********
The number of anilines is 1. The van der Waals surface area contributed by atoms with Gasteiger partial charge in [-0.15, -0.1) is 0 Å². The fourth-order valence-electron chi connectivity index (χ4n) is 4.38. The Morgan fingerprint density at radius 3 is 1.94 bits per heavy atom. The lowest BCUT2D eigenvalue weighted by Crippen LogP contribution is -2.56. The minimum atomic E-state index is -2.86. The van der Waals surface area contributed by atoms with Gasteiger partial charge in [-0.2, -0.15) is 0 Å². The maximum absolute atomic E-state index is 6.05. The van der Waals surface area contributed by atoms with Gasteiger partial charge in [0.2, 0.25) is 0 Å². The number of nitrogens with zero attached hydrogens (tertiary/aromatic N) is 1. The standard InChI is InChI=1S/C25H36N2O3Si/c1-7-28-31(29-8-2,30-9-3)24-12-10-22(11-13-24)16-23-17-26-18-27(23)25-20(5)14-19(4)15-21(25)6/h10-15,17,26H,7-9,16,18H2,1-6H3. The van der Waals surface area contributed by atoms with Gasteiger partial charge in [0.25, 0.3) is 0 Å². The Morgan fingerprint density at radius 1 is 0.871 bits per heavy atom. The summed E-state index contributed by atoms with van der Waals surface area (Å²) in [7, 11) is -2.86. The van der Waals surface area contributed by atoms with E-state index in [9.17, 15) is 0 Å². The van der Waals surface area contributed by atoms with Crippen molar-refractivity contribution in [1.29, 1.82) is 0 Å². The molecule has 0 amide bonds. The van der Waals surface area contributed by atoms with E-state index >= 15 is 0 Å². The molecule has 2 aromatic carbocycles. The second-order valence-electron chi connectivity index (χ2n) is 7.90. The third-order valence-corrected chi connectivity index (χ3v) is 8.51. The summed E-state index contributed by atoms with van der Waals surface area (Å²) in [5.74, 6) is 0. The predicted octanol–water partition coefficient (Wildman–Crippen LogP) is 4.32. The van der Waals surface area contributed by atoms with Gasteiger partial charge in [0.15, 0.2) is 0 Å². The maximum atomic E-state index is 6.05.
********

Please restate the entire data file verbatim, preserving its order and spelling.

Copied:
The number of anilines is 1. The van der Waals surface area contributed by atoms with Gasteiger partial charge in [-0.15, -0.1) is 0 Å². The fourth-order valence-electron chi connectivity index (χ4n) is 4.38. The Morgan fingerprint density at radius 3 is 1.94 bits per heavy atom. The lowest BCUT2D eigenvalue weighted by Crippen LogP contribution is -2.56. The minimum atomic E-state index is -2.86. The van der Waals surface area contributed by atoms with Gasteiger partial charge in [-0.2, -0.15) is 0 Å². The maximum absolute atomic E-state index is 6.05. The van der Waals surface area contributed by atoms with Gasteiger partial charge in [0.2, 0.25) is 0 Å². The number of nitrogens with zero attached hydrogens (tertiary/aromatic N) is 1. The standard InChI is InChI=1S/C25H36N2O3Si/c1-7-28-31(29-8-2,30-9-3)24-12-10-22(11-13-24)16-23-17-26-18-27(23)25-20(5)14-19(4)15-21(25)6/h10-15,17,26H,7-9,16,18H2,1-6H3. The van der Waals surface area contributed by atoms with Gasteiger partial charge in [0.25, 0.3) is 0 Å². The Morgan fingerprint density at radius 1 is 0.871 bits per heavy atom. The summed E-state index contributed by atoms with van der Waals surface area (Å²) in [7, 11) is -2.86. The van der Waals surface area contributed by atoms with E-state index in [9.17, 15) is 0 Å². The van der Waals surface area contributed by atoms with Crippen molar-refractivity contribution in [1.29, 1.82) is 0 Å². The molecule has 0 amide bonds. The van der Waals surface area contributed by atoms with E-state index >= 15 is 0 Å². The molecule has 2 aromatic carbocycles. The second-order valence-electron chi connectivity index (χ2n) is 7.90. The third-order valence-corrected chi connectivity index (χ3v) is 8.51. The summed E-state index contributed by atoms with van der Waals surface area (Å²) in [5.74, 6) is 0. The predicted octanol–water partition coefficient (Wildman–Crippen LogP) is 4.32. The van der Waals surface area contributed by atoms with Gasteiger partial charge in [0.15, 0.2) is 0 Å². The maximum atomic E-state index is 6.05.